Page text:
In this article an infectious diseases pharmacist provides information and resources on nasopharyngeal sampling.
Last Updated: 28 April 2020
Nasopharyngeal (NP) samples are used for a multitude of different diagnostic tests. As an infectious diseases (ID) pharmacist that typically practices in the adult, inpatient setting, my perception of the accuracy of these tests is biased by influenza season. Depending on the specific type of test (i.e., antigen detection versus nucleic acid amplification), the platform that runs the test, as well as which pathogen the test is looking for, sensitivities can vary substantially [1,2].
When a test is positive, the information is helpful in determining an appropriate pathogen. However, when negative, I often question the results and have to correlate the results with the clinical picture . In my opinion, as well as the opinion of some others that I know, a significant contributor to false negative results with tests that require a NP sample is because the test itself is uncomfortable for the patient and can be uncomfortable to administer correctly .
Given my experiences with NP swabs over the last few years for respiratory viruses as well as the U.S. Department of Health and Human Services (HHS) expansion of pharmacists as “covered persons” under the Public Readiness and Emergency Preparedness Act (PREP Act) to order and administer COVID-19 tests, I wanted to share some quick notes on the administration of NP tests .
The instructions provided here are my interpretation of a compilation of resources including guidance from the Centers for Disease Control and Prevention on NP swabs collected for influenza and SARS-CoV-2 testing, instructions from the New England Journal of Medicine, point of care testing guidance from the National Community Pharmacists Association, as well as several medication YouTube videos [6-13]. References were obtained through searches of national guidelines, national healthcare organizations, government guidance, and other reputable sources. The author and host of this content do not provide this for direct application to patient care, as explained in our terms. If intending to implement NP swabs as a pharmacist (especially in the community setting) we direct you to reference national guidance for specific infection personal protective equipment (PPE) and testing recommendations, your respective state board of pharmacy rules and regulations, FDA Emergency Utilization Authorizations, as well as the need for Clinical Laboratory Improvement Amendments of 1988 (CLIA) waivers [14-15].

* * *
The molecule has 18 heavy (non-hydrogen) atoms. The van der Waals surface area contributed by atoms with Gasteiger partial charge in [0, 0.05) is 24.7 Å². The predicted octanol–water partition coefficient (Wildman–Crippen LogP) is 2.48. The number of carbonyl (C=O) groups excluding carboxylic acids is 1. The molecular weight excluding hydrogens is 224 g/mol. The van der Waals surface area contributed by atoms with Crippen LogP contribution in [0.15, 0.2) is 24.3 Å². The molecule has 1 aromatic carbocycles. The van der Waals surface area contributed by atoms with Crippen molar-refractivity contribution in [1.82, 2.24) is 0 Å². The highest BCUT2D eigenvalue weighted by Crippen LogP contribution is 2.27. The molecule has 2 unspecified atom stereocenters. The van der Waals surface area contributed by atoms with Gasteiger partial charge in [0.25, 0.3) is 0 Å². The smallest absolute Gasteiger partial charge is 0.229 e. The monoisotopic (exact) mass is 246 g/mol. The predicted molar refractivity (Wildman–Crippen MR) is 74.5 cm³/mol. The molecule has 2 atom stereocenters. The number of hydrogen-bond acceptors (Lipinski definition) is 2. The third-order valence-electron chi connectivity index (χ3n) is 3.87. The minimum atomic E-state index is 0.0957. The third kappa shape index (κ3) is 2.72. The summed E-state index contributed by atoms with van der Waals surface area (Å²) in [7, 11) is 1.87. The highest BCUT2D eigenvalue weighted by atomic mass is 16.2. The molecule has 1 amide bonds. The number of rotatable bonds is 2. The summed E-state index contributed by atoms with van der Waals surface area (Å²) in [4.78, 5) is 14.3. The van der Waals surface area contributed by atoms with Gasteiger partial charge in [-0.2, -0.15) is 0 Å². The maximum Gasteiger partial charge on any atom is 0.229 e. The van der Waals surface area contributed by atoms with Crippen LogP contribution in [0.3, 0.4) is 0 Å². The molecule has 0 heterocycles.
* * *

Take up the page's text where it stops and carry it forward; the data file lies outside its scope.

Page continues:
NP samples are considered biohazards and have additional applicable regulations through CLIA. Anyone handling samples should take note of the additional guidance requested by five professional healthcare organizations for information regarding broad implementation of SARS-CoV-2 testing . As mentioned earlier, the steps below are the author’s interpretation and insight for administering a NP swab. This is provided for information only to help understand what elements are important in NP sampling. These instructions are not a replacement for clinical judgement and do not serve as an official recommendation for practice.
Here is my take on appropriate nasopharyngeal sampling…
Steps to Consider for Administering a Nasopharyngeal (NP) Swab
1. Gather testing supplies and don appropriate PPE per CDC guidance.
2. Counsel the patient what the test will entail and that the test will create pressure and is commonly uncomfortable for patients. It is normal for patients to tear up toward the end of the procedure. This will help them to understand what to expect as well as possibly mitigate unnecessary movements. You can also advise patients that during the procedure, it can help for patients to close their eyes in order to be more comfortable and prevent sneezing. Make sure to receive consent from the patient that they wish to proceed with the procedure.
3. Prior to starting, have the patient blow their nose into a tissue and discard the tissue.
4. Have the patient sit down in a chair. The patient will likely have a mask on. The patient should either remove their mask or leave the mask on but lower it so that it only covers the mouth during the procedure.